Patty Hurst Shifter
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Patty Hurst Shifter

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The best kept secret in music


"OFFBEAT album review"

There something bracing about good old-fashioned, straight-ahead, Rolling Stones-style rock, and this young Raleigh, North Carolina outfit has it in spades. The band tips its hand on the first track, “She’s Like a Song,” which was made to be blasted at 80 m.p.h. in an Oldsmobile Cutlass headed nowhere and everywhere: “If she’s like a song than I’m like the radio / She’s turnin’ me on and takin’ me out for a ride.” And a wild ride it is, with reedy-voiced J. Chris Smith behind the wheel and mic, Marc E. Smith (not to be confused with Mark E. Smith of The Fall) riding shotgun on lead guitar, and bassman Jesse Huebner leaning in hard, all three of them singing in close harmonies while ex-Whiskeytown drummer Skillet Gilmore revs them down the highway with hair-trigger blasts. On the band’s 2002 debut, Beestinger Lullabies, singer-songwriter Smith earned his stripes with plugged-in versions of his solo sets. Too Crowded takes it to the next level with a full-band sound, enhanced by New Orleans producer Trina Shoemaker. Smith has a way with words that packs extra punch into rave-ups like “When You Lie” and “All Washed Up” (“all my excuses are used up / all my memories are used up”). But the crown jewel is “Acetylene,” an expansive, cinematic epic that rolls more than it rocks, and earns every minute of its epic 10-minute running time. “Patience, boy, you really gotta learn how to pace yourself,” Smith tells himself at the outset of a song about a slow slide down, “one sad song at a time,” to the end of a troubled trail. “Acetylene, won’t you light my fumes and burn me clean?” he sings, and it’s not hard to imagine a sea of arena lighters responding to that call.



4 Stars -
Ryan Adams' new favourites from North Carolina

Fans of, let's say, Big Star, The Replacements and, of course, the Stones' eternal swagger, will get a huge kick out of this. The second LP from J. Chris Smith's literate, thrilling quartet is a classic of delinquent rock'n'roll bravado, barroom heartache, carnal testimony, all the regrets that come with reckless living and ruinous women. It's familiar territory, largely. But the urgent dispatch of swashbuckling rockers like "When You Lie", "She's Like A Song" and "All Washed Up", with Marc E. Smith's elemental guitar loudly to the fore, are rowdily irresistible. PHS are simultaneously great at mournful reflection- the soulful "Sadder Side", with Ian McLagan on Hammond B3, is especially stirring. The 10-minute "Acetylene", meanwhile, is an epic of self-immolating regret that folds into the brief and thoroughly rueful "Worth 2:11AM", a singular highpoint. - UNCUT MAGAZINE


On its second release, this Raleigh, NC-based quartet has tapped into that
elusive bristling, electric rock 'n' roll energy that separates the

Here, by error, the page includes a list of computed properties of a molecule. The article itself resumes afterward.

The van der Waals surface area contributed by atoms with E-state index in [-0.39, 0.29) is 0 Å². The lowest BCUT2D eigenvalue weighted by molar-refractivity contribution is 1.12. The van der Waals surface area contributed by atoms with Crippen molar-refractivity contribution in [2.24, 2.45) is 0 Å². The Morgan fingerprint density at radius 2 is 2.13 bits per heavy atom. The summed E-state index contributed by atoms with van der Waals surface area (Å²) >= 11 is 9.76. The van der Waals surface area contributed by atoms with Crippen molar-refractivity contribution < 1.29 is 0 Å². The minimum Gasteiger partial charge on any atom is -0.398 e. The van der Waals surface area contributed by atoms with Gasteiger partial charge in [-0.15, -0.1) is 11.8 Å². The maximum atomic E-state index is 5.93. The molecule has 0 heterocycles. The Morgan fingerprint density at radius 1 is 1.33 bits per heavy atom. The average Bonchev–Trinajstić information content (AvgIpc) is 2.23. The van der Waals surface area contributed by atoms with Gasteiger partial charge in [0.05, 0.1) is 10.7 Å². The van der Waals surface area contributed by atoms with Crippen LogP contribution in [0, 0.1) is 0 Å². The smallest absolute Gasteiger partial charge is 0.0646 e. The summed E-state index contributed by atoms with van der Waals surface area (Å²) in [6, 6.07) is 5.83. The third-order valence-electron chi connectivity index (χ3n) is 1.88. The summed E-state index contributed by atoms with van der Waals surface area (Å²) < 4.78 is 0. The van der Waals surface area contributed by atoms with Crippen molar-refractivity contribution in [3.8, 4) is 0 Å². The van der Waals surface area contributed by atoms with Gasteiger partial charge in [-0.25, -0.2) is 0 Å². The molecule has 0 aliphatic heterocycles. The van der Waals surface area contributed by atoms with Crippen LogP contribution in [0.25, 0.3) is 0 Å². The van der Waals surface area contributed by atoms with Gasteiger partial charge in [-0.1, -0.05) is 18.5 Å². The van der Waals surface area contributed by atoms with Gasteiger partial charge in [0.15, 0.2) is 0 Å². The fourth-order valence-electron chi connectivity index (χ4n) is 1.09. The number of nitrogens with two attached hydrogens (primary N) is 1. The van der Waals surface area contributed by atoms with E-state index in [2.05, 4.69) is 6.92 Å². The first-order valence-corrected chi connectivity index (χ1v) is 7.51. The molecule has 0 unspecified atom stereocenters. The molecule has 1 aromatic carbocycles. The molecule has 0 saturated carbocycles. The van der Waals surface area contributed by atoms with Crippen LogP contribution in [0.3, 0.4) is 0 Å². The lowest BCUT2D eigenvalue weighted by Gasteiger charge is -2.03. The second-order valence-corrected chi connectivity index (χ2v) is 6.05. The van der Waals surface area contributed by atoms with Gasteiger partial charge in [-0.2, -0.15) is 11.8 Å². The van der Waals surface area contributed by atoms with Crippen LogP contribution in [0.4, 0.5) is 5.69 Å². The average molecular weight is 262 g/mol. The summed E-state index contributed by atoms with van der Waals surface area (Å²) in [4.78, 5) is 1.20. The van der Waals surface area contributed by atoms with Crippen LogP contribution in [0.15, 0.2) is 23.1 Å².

wannabees from the real thing. Clocking in at under two and a half
minutes, "She's Like a Song" is a letter-perfect, rocker that mixes
Stones-styled opposing guitars and a Replacements swagger with an
R.E.M . melody and tight harmonies. And so it goes. The jangly,
driving "Never Know" and the pulsing "When You Lie" are only slightly
less contagious. "Sadderside" is a country-tinged ballad with timely
assists from former Faces keyboardist Ian McLagan and two of the Tres
Chicas. Perhaps the most impressive - and obvious - aspect of the disc
is that it's clearly the product of a working "unit" that's hitting on
all cylinders. While cuts like "All Washed Up" and "Shine" do little
more than mark time, at its best moments, "Too Crowded" approaches the
level of raw, cohesive band energy of the first Television record or
R.E.M.'s "Murmur." High praise indeed, but rock 'n' roll hasn't
sounded this good in quite a while.
- Charleston Daily Mail

"Too Crowded Review"

PATTY HURST SHIFTER Too Crowded On The Losing End (Evo) If you ever loved and lost a North Carolina band – The dB's, Let's Active, The Backsliders, Whiskeytown – this is your wet dream. Melodies shapeshift bewitchingly and deft harmonies evoke the best '60s pop, but the bottom end is swamp-loaded, even occasionally dark and sexy-scary, like The Stones in a Tidewater funk. These lyrics are all built on the tenuous beach of boy-girl relations, e.g. "I just love it when you lie/cuz II've got a cold and bitter side," and "For the record/I'm the spirit of incomparable remorse." "Break" features enormous drumming and a sing-along chorus; closer "Acetylene" is a 10-minute essay on Dark Thoughts with scrobbling electronic fillips. Guest spots include The Faces' Ian MacLaughlin and Tres Chicas' Tonya Lamm and Caitlin Cary, who, with PHS drummer Skillet Gillmore, have turned life after Whiskeytown into thriving careers. Linda Ray - Illinois Entertainer

"PHS - Too Crowded..."

- 12.15.05~ There are rock 'n' roll groups. Then there are rock 'n' roll bands. There's a difference. A group is a business enterprise. A band is family that lives and breathes music as a unit. Patty Hurst Shifter from Raleigh is a band (with a really great name and a reputation as a ferocious live act). The band's soon-to-be-released album, Too Crowded On The Losing End, is a rock 'n' roll treasure, a barroom brawl of an album the likes of which are all too rare in this age of American Idol. Ringing, amped-up guitars goose its serious edge. It boasts inarguable pop smarts. There is a soft, bittersweet taste of Southern country-soul. It's seductive. It's lucid. It's dangerous. It stands to be one of the best pure rock 'n' roll albums in years. ~Ed Bumgardner - Relish Magazine ~ Winston-Salem Journal